Until recently, obesity among black women was thought to be "healthy obesity" and not associated with metabolic illnesses or other health problems. But recent research has shown otherwise. Master's student Courtney Jennings of the UCT/MRC Research Unit for Exercise and Sports Medicine is researching the phenomenon and actively seeking black women for her study.
Obesity among black women is associated with high degree of associated illnesses, including diabetes (7% prevalence rate), insulin-resistance and hypertension (30% prevalence rate), as well as non-genetic factors like diet, activity level and socio-cultural influences.
And though obese white women suffer less from these maladies, they are prone to coronary heart disease and high cholesterol (hypercholesterolemia).
Obesity is a complex issue in black women with socio-cultural causes playing an important role. Studies have shown that an overweight body type is admired in the black South African community. Jennings says that when shown a range of body types, from very thin to very obese, black women chose a more ample body type as their ideal, while white women thought a leaner physique was more desirable.
"Being overweight in the black community symbolises beauty, affluence, good health and a negative HIV status," Jennings added. Nonetheless, the tendency to obesity was a cause for concern, especially among urbanised black women.
Studies show that 62% of urban black women are overweight, compared to only 28% of black urban men and 53% white urban women. Other research conducted by the unit's Associate Professor Vicki Lambert has estimated that the future prevalence of obesity in black girls at the age of 18 would be 37%, compared to 10% and 20% for white girls and coloured girls, respectively.
Jennings says that while non-genetic factors are significant, it is unlikely these factors alone would explain the higher incidence of obesity and associated illnesses among urban black women.
"Approximately 75% of the variation in the percentage of body fat and total fat mass is determined by culture and lifestyle, while 25% can be put down to genetic factors." Their study will thus also examine these genetic causes.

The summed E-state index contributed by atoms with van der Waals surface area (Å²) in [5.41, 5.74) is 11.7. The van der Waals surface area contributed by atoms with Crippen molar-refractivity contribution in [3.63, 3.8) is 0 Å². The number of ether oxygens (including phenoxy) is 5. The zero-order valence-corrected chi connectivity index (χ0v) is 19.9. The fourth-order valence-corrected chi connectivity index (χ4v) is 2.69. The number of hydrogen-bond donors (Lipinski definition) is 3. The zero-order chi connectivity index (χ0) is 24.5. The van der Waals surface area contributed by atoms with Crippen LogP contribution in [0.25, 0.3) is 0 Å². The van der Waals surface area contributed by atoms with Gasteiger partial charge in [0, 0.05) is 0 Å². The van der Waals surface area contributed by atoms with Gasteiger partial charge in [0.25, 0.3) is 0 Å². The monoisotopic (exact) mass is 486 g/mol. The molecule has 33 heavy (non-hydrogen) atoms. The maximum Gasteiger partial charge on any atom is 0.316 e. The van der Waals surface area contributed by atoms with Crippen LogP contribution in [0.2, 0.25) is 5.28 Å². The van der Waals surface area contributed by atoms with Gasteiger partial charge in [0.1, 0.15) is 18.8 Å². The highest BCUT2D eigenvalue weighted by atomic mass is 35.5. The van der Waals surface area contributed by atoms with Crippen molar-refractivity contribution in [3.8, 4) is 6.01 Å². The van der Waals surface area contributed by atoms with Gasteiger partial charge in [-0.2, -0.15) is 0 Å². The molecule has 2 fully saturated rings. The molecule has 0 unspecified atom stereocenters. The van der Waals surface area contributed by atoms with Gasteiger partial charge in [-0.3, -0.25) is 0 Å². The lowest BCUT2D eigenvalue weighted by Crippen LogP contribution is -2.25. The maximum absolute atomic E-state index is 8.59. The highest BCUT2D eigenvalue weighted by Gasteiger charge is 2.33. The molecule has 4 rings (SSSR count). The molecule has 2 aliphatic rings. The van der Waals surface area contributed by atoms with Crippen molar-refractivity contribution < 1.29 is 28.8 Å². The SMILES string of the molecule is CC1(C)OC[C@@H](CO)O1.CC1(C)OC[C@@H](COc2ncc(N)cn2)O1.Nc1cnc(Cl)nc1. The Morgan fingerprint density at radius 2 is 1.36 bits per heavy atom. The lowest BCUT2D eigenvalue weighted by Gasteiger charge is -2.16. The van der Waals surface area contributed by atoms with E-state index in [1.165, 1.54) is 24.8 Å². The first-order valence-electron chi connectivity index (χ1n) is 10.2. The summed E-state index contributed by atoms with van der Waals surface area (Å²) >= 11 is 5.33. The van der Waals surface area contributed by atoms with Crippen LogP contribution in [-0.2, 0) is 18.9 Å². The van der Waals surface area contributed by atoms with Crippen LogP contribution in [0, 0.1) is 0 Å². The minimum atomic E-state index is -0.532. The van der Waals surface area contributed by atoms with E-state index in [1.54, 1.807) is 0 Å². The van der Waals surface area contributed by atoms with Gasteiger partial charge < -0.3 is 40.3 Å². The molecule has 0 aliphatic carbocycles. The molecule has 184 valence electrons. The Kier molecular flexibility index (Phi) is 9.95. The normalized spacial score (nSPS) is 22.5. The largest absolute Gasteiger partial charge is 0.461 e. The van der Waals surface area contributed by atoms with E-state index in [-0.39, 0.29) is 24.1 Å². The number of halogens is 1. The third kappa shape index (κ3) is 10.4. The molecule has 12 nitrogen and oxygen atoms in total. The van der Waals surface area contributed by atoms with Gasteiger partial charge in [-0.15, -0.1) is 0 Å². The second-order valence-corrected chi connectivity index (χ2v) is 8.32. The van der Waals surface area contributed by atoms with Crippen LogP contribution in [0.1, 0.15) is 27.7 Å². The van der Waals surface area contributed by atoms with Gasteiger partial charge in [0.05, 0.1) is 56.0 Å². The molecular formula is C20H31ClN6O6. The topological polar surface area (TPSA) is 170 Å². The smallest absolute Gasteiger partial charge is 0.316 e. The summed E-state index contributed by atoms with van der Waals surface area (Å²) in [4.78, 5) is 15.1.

But information on black women is scarce. The genetics of obesity and its associated illnesses have been studied mainly in white, Asian and United States Pima Indian populations. "To our knowledge, no studies of this nature have been undertaken in a South African population," Jennings adds.
Recruiting a sample of 200 black women (100 obese and 100 lean) and 200 white women (100 obese and 100 lean), aged between 20 and 45, Jennings plans to investigate the frequency of polymorphisms within those genes believed to be associated with obesity and its related illnesses. "I also hope to investigate the interaction of these polymorphisms with socio-cultural factors."
However, recruiting suitable black women is taking some doing. Co-opting her colleagues from ESSM, Jennings has been offering basic health checks at churches and community centres, and even at UCT student residences, hoping to find willing and suitable subjects. Those who meet the inclusion criteria are invited to participate in the rest of the trial.
The two-part questionnaire the group is using was designed by PhD student Zandile Mciza as part of her research into health behaviour of South African women and their daughters, where influence might be transferred from mother to daughter and vice versa.
"Though obesity is a worldwide problem, we still lack South African validated culturally-sensitive instruments to understand the risks," she said. Mciza had designed two age-adjusted and culturally-sensitive questionnaires to measure weight-related attitudes and behaviour, and body image.
She also built in a construct called the Feel Ideal Index (FDI). Subjects choose a picture they feel reflects their current body type. They also choose their ideal body type. The FDI difference between the two determines whether the subject wants to lose or gain weight.
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